Are you feeling a new spring in your step yet?
Along with renewed energy, maybe you are even noticing a bit less belly as you try on your warmer weather clothes?
You should be if you are following my advice and incorporating my favorite natural cleansing foods into your diet. In my previous two blogs, I have discussed how adding cruciferous veggies and leafy greens, as well as adding dandelion greens, to your daily diet can help you naturally detox your body.
And spring is the perfect time to do a little spring cleaning, don't you think?
Hopefully you have become a green smoothie connoisseur now as well! Please share you favorite green smoothie recipes for others in our community to enjoy!
Today I will be introducing a root vegetable that is a great detoxifier as well as having prebiotic properties. You may have never heard of it, but I hope you will check it out at your farmer's market. It is called Burdick Root (Arctium lappa).
Burdock is a tasty root vegetable that can be added to soups, salads, stews, smoothies and stir-fries.
It is a much consumed vegetable in Japan (and my recipe today is a wonderful Japanese dish).
The root can be eaten fresh or cooked, and the leaves can also be cooked just like other vegetables. The stalks taste a bit like asparagus and have a slightly sweet taste to them. The stalks can be eaten raw in salads, or can be boiled or steamed.
Burdock is considered by herbalists to be a deep cleaner for it stimulates the release of toxins through sweat, urine and feces. It can also help lower your blood pressure. In Healing with Whole Foods Paul Pitchford writes, “(Burdock) is a virtual cure-all for conditions of excess, and significantly purifies the blood while reducing fat and regulating blood sugar.” It will improve your energy as well.
In the West, burdock is known to cleanse the blood, and is viewed as useful in situations such as,
- Exposure to environmental toxins (cigarette smoke or air pollution)
- Exposure to heavy metals (mercury, lead or arsenic)
- Chronic bacterial or viral infections
Burdock contains inulin, which is a natural dietary fiber. Fiber improves digestion, promotes healthy bacteria in the intestines, and can also help make you feel full more quickly.
Recent studies have also shown that burdock root has prebiotic properties, supporting greater digestive health.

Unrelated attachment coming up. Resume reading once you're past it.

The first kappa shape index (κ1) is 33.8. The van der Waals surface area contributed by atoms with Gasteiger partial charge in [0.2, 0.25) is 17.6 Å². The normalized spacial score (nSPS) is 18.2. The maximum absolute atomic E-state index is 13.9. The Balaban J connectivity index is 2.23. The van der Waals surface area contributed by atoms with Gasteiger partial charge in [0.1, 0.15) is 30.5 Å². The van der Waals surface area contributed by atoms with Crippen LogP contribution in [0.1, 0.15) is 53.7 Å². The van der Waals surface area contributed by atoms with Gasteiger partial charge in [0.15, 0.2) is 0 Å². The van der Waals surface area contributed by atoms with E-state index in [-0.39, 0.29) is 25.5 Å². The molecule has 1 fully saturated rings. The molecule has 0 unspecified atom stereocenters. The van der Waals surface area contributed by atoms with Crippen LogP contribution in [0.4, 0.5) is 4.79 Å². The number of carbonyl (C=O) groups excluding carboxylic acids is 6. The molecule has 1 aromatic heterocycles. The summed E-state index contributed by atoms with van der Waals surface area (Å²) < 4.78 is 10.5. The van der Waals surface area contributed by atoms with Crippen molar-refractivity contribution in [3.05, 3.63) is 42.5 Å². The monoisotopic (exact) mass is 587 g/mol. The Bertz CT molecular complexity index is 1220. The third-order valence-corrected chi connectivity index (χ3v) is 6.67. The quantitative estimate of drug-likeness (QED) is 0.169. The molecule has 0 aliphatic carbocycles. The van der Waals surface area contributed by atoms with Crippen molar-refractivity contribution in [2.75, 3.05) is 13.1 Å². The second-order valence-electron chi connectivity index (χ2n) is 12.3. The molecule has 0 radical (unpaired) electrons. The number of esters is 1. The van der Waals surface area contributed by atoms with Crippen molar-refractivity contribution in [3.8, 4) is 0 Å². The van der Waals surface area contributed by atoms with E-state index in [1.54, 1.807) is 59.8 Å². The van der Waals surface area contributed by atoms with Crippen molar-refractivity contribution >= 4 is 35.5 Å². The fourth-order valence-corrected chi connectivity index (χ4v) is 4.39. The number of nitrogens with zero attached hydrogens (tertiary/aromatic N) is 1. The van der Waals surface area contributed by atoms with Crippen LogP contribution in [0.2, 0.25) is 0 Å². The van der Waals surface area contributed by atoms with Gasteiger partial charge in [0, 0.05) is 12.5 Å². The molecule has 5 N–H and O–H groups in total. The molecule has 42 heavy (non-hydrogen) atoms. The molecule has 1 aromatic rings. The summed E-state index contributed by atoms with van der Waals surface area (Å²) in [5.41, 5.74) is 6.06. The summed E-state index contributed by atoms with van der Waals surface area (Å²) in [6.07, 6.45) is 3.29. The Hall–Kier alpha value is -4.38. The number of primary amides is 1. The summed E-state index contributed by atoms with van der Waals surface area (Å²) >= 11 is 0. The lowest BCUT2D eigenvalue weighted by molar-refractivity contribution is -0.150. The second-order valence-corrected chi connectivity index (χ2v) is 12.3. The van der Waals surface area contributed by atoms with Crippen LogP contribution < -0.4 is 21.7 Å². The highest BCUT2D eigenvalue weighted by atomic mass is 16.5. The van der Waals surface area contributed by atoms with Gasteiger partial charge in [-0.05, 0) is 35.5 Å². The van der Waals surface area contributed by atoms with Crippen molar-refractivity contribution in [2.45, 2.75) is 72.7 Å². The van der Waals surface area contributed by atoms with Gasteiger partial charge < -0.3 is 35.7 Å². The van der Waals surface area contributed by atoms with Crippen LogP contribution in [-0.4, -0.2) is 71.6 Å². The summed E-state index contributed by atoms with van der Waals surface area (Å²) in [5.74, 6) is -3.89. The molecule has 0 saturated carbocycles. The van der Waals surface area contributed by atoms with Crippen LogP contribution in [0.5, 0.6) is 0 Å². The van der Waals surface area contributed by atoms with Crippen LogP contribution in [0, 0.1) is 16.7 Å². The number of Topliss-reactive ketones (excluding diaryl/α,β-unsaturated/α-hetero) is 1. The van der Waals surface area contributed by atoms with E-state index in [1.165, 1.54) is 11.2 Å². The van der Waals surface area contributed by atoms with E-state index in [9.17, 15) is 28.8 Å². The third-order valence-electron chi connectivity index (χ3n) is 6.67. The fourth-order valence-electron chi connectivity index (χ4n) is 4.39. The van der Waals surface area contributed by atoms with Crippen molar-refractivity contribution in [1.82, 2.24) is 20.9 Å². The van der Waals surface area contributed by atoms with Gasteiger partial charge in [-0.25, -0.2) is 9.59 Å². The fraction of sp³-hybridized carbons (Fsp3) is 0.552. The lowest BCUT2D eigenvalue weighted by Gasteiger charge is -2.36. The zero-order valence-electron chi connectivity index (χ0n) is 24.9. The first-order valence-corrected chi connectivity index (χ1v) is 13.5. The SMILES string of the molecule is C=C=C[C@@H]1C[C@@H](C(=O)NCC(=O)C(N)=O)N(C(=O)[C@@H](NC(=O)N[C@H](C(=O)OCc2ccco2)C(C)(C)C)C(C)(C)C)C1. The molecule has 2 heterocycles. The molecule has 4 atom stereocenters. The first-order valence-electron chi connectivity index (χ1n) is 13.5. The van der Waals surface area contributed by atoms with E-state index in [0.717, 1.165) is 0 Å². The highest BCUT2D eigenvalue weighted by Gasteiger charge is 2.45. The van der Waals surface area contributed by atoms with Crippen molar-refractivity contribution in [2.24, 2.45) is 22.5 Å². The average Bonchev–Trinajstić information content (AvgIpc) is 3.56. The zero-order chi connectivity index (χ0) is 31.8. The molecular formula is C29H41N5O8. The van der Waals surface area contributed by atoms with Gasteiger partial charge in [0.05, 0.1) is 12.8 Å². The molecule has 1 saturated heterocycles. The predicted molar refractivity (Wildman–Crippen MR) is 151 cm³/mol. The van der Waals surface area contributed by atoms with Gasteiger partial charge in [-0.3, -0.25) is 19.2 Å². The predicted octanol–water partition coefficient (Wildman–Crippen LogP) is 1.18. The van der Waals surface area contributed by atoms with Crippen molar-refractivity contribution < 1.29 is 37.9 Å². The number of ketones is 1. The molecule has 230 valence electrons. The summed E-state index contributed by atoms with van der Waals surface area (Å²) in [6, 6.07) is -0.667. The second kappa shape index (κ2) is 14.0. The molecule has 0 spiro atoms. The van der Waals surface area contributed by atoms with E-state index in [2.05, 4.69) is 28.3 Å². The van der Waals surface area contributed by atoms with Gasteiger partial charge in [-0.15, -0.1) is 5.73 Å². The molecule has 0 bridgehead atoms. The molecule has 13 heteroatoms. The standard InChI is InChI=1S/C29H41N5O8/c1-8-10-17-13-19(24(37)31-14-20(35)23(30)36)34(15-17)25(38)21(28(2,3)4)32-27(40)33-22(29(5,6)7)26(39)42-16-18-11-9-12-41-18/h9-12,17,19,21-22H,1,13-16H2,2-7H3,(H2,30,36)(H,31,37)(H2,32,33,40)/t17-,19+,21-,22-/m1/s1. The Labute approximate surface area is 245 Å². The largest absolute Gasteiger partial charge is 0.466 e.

On top of being a powerful detoxifier, it is also has anti-inflammatory, antioxidant and antibacterial effects. Studies have found that it contains phenolic acids, luteolin, and quercetin, which are all powerful antioxidants.
The root has also been found to promote blood circulation to the skin surface, helping with skin diseases such as eczema.
The seeds have shown to have active compounds with anti-inflammatory effects.
Burdock root can be used fresh or dried. I love to buy it fresh but you can purchase it as a dried root powder, or in tinctures and decoctions.
In macrobiotic tradition, a popular way to use burdock is cut it into match stick sized pieces with equal parts carrot, and sauté in sesame oil. The resulting dish, called Kinpura, is considered a deeply cleansing food.
A tasty liver-cleansing topping that utilizes burdock root is Gomashio (also spelled gomasio); it is often used as a condiment in place of salt in traditional Japanese cuisine. Here is my own special version which I call my Liver Lover’s Gomashio.
Serve this topping over a bed of dandelion greens, known for their liver cleansing effects (and discussed in my previous blog), grated burdock root, and your choice of mixed greens. I drizzle flax oil and a hint of lemon juice, or apple cider vinegar, over the veggies, sprinkle on the Liver Lover’s Gomashio, and enjoy.
Let me know how you like it! It makes me feel like licking the bowl!
Can't wait to share the fourth of my 5 favorite natural cleansing foods with you in my next blog.
With love and appreciation,
Dr. Ritamarie Loscalzo